Comparative Effectiveness of Two Models of Depression Services Quality Improvement in Health and Community Sectors
Published in: Psychiatric Services, Volume 68, Issue 12 (December 2017), pages1315-1320. doi: 10.1176/appi.ps.201700170
Posted on RAND.org on December 18, 2017
The effectiveness of community coalition building and program technical assistance was compared in implementation of collaborative care for depression among health care and community sector clients.
In under-resourced communities, within 93 programs randomly assigned to coalition building (Community Engagement and Planning) or program technical assistance (Resources for Services) models, 1,018 clients completed surveys at baseline and at six, 12, or 36 months. Regression analysis was used to estimate intervention effects and intervention-by-sector interaction effects on depression, mental health?related quality of life, and community-prioritized outcomes and on services use.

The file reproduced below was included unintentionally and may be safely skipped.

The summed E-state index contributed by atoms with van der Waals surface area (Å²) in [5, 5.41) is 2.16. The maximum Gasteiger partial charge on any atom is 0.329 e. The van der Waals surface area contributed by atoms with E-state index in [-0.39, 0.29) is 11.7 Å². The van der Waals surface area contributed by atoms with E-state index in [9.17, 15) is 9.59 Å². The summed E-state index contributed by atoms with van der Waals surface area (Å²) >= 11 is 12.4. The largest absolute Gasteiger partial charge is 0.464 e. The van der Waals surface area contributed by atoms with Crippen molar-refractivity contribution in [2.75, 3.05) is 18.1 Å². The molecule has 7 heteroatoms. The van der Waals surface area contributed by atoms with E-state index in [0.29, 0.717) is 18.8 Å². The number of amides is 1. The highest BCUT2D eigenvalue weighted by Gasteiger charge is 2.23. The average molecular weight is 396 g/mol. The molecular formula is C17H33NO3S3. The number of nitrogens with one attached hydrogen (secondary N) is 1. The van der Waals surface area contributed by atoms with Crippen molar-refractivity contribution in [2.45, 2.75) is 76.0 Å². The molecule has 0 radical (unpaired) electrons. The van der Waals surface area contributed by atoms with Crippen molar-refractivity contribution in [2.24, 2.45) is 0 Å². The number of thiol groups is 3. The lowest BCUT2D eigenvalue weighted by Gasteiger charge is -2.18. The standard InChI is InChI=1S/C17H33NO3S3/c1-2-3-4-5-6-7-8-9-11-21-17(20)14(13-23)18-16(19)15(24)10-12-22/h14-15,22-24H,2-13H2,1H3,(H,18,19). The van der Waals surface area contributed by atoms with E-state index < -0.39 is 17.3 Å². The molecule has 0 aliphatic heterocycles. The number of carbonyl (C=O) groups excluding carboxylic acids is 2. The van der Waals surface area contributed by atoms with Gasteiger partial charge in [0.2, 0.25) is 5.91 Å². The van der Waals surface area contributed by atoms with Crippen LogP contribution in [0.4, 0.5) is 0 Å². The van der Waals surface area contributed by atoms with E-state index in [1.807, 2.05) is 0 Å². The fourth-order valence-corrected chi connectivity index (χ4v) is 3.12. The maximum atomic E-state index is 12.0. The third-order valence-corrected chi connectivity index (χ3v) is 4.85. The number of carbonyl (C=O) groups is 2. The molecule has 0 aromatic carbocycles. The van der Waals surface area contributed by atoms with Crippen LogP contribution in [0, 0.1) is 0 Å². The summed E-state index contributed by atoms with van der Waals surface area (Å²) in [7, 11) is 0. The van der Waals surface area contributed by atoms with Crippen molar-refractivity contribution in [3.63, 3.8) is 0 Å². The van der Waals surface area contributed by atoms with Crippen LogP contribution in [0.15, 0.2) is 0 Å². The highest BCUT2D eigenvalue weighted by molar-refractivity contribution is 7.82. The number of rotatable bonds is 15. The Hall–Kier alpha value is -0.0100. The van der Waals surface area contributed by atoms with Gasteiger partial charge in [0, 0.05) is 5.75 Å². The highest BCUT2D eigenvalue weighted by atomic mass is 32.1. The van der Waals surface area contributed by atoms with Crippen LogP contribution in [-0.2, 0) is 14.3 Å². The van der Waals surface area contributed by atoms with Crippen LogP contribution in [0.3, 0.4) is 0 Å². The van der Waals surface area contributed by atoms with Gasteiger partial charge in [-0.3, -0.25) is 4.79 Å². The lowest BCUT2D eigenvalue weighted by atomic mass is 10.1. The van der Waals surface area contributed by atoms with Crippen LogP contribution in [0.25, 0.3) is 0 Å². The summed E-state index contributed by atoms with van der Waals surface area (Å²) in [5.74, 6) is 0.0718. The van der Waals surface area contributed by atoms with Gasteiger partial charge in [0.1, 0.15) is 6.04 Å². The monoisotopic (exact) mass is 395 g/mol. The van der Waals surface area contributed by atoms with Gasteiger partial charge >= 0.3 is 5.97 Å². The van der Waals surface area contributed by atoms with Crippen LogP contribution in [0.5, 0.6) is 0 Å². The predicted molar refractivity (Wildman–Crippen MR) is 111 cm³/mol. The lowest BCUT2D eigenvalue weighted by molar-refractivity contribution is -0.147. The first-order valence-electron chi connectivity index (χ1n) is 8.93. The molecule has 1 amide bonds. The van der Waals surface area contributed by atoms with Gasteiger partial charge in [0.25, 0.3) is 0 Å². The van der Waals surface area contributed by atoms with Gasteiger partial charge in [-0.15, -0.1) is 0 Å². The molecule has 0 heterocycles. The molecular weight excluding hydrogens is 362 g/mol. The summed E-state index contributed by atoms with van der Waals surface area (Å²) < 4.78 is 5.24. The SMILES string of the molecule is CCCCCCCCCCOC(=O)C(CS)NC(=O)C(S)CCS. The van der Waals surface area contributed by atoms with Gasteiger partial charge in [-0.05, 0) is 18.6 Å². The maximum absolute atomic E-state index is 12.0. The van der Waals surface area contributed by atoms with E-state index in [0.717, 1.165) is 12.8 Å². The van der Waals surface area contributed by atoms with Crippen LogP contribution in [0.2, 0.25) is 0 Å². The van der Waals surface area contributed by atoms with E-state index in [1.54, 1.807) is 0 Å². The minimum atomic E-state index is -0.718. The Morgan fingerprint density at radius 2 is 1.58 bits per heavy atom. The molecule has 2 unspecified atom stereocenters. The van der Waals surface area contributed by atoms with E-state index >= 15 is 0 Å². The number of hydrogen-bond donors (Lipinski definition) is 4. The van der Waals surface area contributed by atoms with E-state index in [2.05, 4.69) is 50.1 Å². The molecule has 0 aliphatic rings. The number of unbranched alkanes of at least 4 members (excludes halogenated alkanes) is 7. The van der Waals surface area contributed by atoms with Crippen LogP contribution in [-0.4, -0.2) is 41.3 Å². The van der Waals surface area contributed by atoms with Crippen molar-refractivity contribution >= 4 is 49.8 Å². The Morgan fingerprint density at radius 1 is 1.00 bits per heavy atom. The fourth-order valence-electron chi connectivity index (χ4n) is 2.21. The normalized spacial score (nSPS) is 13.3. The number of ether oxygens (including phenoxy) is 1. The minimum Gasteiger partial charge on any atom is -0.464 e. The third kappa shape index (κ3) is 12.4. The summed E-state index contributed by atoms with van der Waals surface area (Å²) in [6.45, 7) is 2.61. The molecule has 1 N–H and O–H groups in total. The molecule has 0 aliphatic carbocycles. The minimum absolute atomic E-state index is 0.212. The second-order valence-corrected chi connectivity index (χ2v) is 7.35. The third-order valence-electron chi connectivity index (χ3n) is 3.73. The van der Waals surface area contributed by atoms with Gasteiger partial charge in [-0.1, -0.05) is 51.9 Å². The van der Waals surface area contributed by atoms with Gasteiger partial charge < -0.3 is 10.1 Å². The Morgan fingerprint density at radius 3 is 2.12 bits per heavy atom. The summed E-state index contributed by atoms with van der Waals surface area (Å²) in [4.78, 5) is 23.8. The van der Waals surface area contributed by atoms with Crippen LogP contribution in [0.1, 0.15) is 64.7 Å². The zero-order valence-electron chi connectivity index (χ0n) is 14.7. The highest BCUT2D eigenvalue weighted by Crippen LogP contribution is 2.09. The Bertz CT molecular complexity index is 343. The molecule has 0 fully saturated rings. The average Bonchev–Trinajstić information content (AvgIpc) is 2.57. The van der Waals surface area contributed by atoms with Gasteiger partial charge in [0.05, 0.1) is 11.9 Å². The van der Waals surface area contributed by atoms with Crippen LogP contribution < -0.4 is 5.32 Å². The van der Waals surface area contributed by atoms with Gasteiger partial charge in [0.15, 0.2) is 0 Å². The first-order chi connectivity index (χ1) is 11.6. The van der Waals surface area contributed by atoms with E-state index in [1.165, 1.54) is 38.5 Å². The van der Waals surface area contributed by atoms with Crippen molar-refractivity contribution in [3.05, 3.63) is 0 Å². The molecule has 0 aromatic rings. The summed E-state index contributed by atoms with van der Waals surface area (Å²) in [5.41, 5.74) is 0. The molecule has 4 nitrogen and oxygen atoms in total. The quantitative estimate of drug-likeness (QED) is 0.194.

For outcomes, there were few significant intervention-by-sector interactions, and stratified findings suggested benefits of coalition building in both sectors. For services use, at 36 months, increases were found for coalition building in primary care visits, self-help visits, and appropriate treatment for community clients and in community-based services use for health care clients.
Relative to program technical assistance, community coalition building benefited clients across sectors and shifted long-term utilization across sectors.